6. Clayborn digs in: Penn State hasn't forgotten what Adrian Clayborn did last September at Beaver Stadium. Lions left tackle Quinn Barham put a picture of Clayborn on his cell phone as a reminder of what he'd face this fall. But Clayborn has been relatively quiet this season, as constant double teams have limited him to 15 tackles and no sacks through the first four games. Clayborn is due for a big night and he'll set his sights on Penn State freshman quarterback Rob Bolden. Penn State has protected Bolden well, allowing only one sack, but the Lions are shorthanded after losing right tackle Lou Eliades to a season-ending torn ACL.

7. Dantonio begins his return: Michigan State's Mark Dantonio will be in the coaches' booth Saturday at Spartan Stadium less than two weeks after suffering a mild heart attack and undergoing surgery. Dantonio said Tuesday that offensive coordinator Don Treadwell will continue to handle head-coaching duties as needed, as Dantonio eases into his full-time role again. "Guys are really excited to see him around," Greg Jones told me. "You feel like the tempo's picking up even more. Guys are going to really, really feel his presence more than they did last week."

8. Northwestern turns to Trumpy: Northwestern has been looking for an answer at running back for a year and a half. As good as quarterback Dan Persa has been, the Wildcats need a legit ground game to join the Big Ten's elite this fall. After Arby Fields' early struggles, Northwestern will turn to redshirt freshman Mike Trumpy, who provided a boost with 53 second-half rush yards last week against Central Michigan. Trumpy and Jacob Schmidt were elevated to co-starters on the depth chart, as Northwestern faces a Minnesota team that allowed Northern Illinois' Chad Spann to run wild (223 yards) last wek.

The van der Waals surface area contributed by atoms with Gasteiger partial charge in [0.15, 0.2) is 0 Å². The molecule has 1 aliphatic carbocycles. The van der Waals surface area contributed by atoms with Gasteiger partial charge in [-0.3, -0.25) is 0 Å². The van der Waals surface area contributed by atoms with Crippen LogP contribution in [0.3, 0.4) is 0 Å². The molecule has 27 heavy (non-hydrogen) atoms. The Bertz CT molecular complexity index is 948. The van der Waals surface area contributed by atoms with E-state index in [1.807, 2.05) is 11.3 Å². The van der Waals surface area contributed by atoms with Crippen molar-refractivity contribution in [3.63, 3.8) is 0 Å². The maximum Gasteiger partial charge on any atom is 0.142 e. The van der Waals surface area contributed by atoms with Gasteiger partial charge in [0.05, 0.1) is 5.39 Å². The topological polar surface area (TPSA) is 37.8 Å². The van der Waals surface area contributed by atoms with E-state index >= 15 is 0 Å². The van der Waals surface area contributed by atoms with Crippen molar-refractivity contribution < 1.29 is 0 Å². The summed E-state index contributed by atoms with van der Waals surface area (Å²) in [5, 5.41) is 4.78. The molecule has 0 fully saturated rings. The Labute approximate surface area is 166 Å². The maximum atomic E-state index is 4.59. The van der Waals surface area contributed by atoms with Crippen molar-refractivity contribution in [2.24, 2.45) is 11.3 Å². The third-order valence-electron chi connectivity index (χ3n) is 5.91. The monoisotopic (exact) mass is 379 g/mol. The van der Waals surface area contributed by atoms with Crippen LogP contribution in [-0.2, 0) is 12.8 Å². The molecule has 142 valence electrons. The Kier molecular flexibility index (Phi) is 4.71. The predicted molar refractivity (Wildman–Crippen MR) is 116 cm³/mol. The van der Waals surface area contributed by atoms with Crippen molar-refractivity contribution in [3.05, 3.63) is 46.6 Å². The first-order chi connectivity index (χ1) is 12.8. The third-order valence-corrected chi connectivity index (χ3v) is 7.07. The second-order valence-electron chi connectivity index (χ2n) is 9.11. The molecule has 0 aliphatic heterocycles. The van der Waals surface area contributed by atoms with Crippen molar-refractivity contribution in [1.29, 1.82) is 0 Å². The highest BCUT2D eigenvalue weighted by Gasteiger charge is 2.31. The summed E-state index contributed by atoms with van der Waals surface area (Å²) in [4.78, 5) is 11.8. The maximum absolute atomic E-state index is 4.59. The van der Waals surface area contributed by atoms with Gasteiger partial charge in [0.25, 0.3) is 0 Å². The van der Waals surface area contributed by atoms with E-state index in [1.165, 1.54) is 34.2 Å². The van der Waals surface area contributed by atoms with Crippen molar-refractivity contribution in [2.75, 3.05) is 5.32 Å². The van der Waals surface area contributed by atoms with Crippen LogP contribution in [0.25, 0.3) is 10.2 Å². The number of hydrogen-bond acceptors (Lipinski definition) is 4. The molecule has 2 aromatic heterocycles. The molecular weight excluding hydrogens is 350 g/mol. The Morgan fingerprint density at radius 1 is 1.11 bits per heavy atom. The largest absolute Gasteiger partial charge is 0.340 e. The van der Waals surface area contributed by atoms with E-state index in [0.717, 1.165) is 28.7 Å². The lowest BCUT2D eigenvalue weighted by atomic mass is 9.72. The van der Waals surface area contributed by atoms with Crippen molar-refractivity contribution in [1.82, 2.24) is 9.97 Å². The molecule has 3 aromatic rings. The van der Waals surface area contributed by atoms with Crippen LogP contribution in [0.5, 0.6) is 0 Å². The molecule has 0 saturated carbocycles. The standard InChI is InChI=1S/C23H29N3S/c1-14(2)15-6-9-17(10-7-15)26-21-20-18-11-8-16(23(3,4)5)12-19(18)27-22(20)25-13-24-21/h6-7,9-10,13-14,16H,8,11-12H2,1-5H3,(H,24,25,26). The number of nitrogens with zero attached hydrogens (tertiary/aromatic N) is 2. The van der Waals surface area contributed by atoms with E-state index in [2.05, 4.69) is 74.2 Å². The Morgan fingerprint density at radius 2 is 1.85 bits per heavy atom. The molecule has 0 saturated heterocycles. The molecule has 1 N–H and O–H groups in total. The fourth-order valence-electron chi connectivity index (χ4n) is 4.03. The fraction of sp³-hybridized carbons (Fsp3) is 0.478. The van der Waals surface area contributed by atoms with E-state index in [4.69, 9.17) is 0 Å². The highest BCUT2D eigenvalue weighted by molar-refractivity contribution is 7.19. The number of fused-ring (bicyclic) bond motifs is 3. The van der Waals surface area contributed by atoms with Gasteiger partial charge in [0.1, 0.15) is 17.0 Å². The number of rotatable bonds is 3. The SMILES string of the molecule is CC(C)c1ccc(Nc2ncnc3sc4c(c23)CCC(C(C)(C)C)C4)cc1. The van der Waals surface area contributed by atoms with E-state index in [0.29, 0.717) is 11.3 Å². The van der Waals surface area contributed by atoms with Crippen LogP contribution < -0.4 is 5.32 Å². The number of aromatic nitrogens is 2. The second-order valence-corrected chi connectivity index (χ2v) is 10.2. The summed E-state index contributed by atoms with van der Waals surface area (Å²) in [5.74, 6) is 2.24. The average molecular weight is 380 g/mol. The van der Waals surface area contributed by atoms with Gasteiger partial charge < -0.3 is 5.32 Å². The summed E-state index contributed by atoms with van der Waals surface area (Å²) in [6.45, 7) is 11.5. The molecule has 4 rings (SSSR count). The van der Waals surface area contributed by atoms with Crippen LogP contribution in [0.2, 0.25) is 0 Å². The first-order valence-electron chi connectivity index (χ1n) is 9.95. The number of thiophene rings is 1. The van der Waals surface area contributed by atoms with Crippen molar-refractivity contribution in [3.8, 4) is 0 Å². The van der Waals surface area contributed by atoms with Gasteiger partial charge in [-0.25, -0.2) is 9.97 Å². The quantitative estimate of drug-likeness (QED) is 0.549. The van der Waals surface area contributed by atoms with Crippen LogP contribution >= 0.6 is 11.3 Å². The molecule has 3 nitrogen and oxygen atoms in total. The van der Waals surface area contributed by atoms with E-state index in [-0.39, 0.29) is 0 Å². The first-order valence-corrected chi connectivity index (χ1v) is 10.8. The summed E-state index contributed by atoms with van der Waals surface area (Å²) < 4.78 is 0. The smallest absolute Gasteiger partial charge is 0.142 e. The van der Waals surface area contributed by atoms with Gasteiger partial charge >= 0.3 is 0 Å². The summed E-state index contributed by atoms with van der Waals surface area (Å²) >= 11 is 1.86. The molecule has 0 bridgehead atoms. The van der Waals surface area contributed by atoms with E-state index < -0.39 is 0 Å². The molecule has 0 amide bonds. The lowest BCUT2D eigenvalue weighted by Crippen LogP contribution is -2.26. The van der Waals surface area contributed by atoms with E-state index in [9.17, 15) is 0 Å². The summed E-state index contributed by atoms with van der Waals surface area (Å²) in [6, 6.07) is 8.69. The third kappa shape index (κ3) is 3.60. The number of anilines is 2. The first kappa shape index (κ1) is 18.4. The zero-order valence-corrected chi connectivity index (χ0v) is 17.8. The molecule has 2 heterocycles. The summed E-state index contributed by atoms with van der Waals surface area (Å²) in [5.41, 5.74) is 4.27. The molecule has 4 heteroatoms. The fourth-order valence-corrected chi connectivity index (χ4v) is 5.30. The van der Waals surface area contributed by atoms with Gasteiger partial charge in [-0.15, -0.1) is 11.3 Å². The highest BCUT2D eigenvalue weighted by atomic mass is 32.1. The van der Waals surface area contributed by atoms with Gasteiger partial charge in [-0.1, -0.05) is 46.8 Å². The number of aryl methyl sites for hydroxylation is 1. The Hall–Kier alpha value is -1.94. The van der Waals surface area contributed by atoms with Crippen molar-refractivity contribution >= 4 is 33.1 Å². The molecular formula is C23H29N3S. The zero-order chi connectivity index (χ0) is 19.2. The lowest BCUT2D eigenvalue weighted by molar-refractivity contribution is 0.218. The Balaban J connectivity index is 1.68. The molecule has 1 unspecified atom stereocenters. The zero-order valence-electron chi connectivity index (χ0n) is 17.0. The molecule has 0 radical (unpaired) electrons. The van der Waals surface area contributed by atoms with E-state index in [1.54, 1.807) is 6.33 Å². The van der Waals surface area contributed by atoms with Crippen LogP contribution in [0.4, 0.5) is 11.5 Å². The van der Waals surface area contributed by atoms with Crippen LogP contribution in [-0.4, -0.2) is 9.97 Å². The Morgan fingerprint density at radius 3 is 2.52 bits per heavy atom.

9. Cousins, Tolzien in crunch time: Both Michigan State and Wisconsin are run-first teams boasting a multitude of capable backs, but I really believe Saturday's game comes down to which quarterback makes plays in the fourth quarter. Both Kirk Cousins and Scott Tolzien have played well the last two weeks, combining for 998 pass yards with eight touchdowns and only one interception. Cousins needs to prove himself in the clutch, while Tolzien looks for a signature road win in a place where Wisconsin has struggled. He'll get top receiver Nick Toon back from a toe injury.

10. Buckeyes need answers at RB: Perhaps Buckeyes fans are nitpicking, or maybe they have a point about Brandon Saine and Dan Herron. Either way, Ohio State fans want to see more production out of the veteran running backs, or increased opportunities for dynamic redshirt freshman Jaamal Berry, who has 15 carries for 177 rush yards (11.8 ypc) this season. Coach Jim Tressel is loyal to his veteran players, and it will be interesting to watch what he does if Saine and Herron start slow against Illinois.

Two improved units meet in Champaign

September, 28, 2010
There's a natural hesitation to draw definitive conclusions before Big Ten play, but it's safe to assume two things about Saturday's matchup at Illinois' Memorial Stadium.

1. Ohio State's offense is better

2. Illinois' defense is better

This isn't exactly out-on-a-limb stuff.

[+] EnlargePryor
Greg Bartram/US PresswireOhio State quarterback Terrelle Pryor is completing 66.4 percent of his passes, up from 56.6 last season.